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Origins: Hamborgar etter Lars Lefdalsnes

GUEST,Barry Winkworth 27 Aug 20 - 05:28 AM
GUEST,Mysha 27 Aug 20 - 06:07 AM
GUEST,Barry Winkworth 27 Aug 20 - 06:29 AM
GUEST,Barry Winkworth 27 Aug 20 - 06:42 AM
GUEST,Barry Winkworth 27 Aug 20 - 01:13 PM
Richard Mellish 27 Aug 20 - 01:30 PM
GUEST,Barry Winkworth 27 Aug 20 - 02:03 PM
leeneia 28 Aug 20 - 07:32 PM
GUEST,GUEST, AnMal in Sweden 29 Aug 20 - 10:14 AM
leeneia 29 Aug 20 - 03:14 PM
GUEST,Barry Winkworth 03 Sep 20 - 11:21 AM
GUEST,Guest 14 Jan 21 - 03:14 AM
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Subject: Origins: Hamborgar etter Lars Lefdalsnes
From: GUEST,Barry Winkworth
Date: 27 Aug 20 - 05:28 AM

Since posting a link to Boreas' version of North Sea Holes on another thread, I've been listening again to their album Ahoy Hoy.

Well worth buying!

I've been able to track down information on three of the four tunes played in Track 6 Happy Set (that is, Bat’ an Tàilleir [The Tailor’s Stick],The Shepherd’s Crook and Geld Him Lasses, Geld Him but I can't find anything on the first tune, Hamborgar etter Lars Lefdalsnes

A cracking tune; can anyone shed any light on its origins or history, please?

Liner notes say it's traditional.

The title seems to translate as Hamburger after Lars Lefdalsnes?.

Who was Lars Lefdalsnes? Does Hamborgar mean something other than a meaty patty in Norway?

A google search just leads to the Boreas album.

Bandcamp link: Boreas - Happy Set

All the best,
Barry


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Subject: RE: Origins: Hamborgar etter Lars Lefdalsnes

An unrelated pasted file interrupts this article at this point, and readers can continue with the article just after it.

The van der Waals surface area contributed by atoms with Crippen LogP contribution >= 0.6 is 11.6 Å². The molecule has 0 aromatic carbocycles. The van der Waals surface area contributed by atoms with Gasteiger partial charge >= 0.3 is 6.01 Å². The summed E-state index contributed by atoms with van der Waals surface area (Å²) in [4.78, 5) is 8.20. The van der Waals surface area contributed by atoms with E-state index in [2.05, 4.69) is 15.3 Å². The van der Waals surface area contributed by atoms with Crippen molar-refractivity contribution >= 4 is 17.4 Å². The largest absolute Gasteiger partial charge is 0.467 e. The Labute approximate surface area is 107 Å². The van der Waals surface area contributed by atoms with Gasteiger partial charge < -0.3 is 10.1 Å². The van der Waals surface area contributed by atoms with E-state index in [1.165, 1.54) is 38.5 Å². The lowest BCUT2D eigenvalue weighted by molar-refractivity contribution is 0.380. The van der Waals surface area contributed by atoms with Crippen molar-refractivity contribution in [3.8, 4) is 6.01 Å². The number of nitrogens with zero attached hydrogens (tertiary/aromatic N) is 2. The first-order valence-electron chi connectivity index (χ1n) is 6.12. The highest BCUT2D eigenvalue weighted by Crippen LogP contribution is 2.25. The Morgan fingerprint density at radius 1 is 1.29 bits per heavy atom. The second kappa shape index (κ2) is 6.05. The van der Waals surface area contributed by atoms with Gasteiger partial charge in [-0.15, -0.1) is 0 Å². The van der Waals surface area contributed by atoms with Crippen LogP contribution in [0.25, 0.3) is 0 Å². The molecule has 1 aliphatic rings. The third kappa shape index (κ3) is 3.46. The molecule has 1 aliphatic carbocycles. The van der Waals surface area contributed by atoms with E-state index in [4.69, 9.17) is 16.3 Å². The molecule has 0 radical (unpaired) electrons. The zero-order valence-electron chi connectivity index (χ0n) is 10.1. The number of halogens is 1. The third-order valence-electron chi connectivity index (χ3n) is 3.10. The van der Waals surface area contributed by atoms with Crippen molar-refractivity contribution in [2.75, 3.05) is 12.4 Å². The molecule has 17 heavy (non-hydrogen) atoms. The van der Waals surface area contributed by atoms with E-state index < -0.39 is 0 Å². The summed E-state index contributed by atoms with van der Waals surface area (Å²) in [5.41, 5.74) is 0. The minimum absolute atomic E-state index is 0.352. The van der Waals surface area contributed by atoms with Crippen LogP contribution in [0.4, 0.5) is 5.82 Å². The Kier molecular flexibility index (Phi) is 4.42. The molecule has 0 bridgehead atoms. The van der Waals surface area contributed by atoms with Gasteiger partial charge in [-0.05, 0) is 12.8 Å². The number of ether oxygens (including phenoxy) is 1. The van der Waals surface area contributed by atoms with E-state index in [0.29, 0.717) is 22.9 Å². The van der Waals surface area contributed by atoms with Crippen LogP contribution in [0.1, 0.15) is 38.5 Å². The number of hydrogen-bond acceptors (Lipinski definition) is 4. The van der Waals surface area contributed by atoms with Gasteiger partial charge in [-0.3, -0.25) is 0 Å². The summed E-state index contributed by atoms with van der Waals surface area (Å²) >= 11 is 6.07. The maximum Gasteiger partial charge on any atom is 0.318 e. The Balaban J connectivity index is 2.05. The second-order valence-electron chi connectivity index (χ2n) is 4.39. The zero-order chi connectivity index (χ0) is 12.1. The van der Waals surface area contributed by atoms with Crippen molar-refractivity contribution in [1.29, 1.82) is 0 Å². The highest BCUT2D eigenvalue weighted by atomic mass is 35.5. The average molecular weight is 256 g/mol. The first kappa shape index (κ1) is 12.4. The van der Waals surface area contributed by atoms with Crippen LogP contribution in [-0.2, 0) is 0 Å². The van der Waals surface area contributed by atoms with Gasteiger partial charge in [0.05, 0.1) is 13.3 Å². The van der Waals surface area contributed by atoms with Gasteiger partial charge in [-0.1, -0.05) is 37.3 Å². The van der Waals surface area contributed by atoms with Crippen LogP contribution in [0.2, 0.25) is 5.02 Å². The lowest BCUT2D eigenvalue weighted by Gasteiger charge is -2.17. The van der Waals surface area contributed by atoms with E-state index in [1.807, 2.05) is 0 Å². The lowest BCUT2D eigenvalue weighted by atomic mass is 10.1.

From: GUEST,Mysha
Date: 27 Aug 20 - 06:07 AM

Hi,

Well, Norwegians would be a puzzle for a different day, but in Danish a "Hamborger" is a pair dance (or two).

Bye
Mysha


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Subject: RE: Origins: Hamborgar etter Lars Lefdalsnes
From: GUEST,Barry Winkworth
Date: 27 Aug 20 - 06:29 AM

A pair dance? That makes more sense.


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Subject: RE: Origins: Hamborgar etter Lars Lefdalsnes
From: GUEST,Barry Winkworth
Date: 27 Aug 20 - 06:42 AM

I'm more interested in the tune but, with the insight provided by Mysha's post above, I found this:

Hamborgar

Barry


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Subject: RE: Origins: Hamborgar etter Lars Lefdalsnes
From: GUEST,Barry Winkworth
Date: 27 Aug 20 - 01:13 PM

This has opened up a whole new world for me to explore.

And a reminder not to trust Google Translate.

I've been listening to the albums of Honndalstausene and many of the track titles have the form:

[Dance style] etter [Musician]

so I'm guessing 'etter' in this context means 'by'

Would love to know more as the usual internet sources aren't very helpful for this monolinguist.

And what about Teige-Ola, Gamle-Lars Thomasgård, Kristense Mardal, Magne Maurset, Jon Rosenlid and Anders Reed?

All the best
Barry


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Subject: RE: Origins: Hamborgar etter Lars Lefdalsnes
From: Richard Mellish
Date: 27 Aug 20 - 01:30 PM

> I'm guessing 'etter' in this context means 'by'

Nope, it means "after" as you thought in the first place. It means that the tune was collected or learnt from the person named. Whether he did indeed write it or whether he got it from someone else is left open.

The same applies to many Swedish tunes, except that in Swedish it's "efter" instead of "etter".


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Subject: RE: Origins: Hamborgar etter Lars Lefdalsnes
From: GUEST,Barry Winkworth
Date: 27 Aug 20 - 02:03 PM

Thank you, Richard, things are becoming clearer.


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Subject: RE: Origins: Hamborgar etter Lars Lefdalsnes
From: leeneia
Date: 28 Aug 20 - 07:32 PM

Yes, if a composer (say Johann Schikle) writes a piece, and I come along and change it, perhaps making it faster, slower, major or minor, or having a different number of repeats, then I might say that mine is "Something-or-Other after Johann Schikle." This shows that Johann gets the credit for the creative work, while I get credit for making it more interesting, or whatever I did.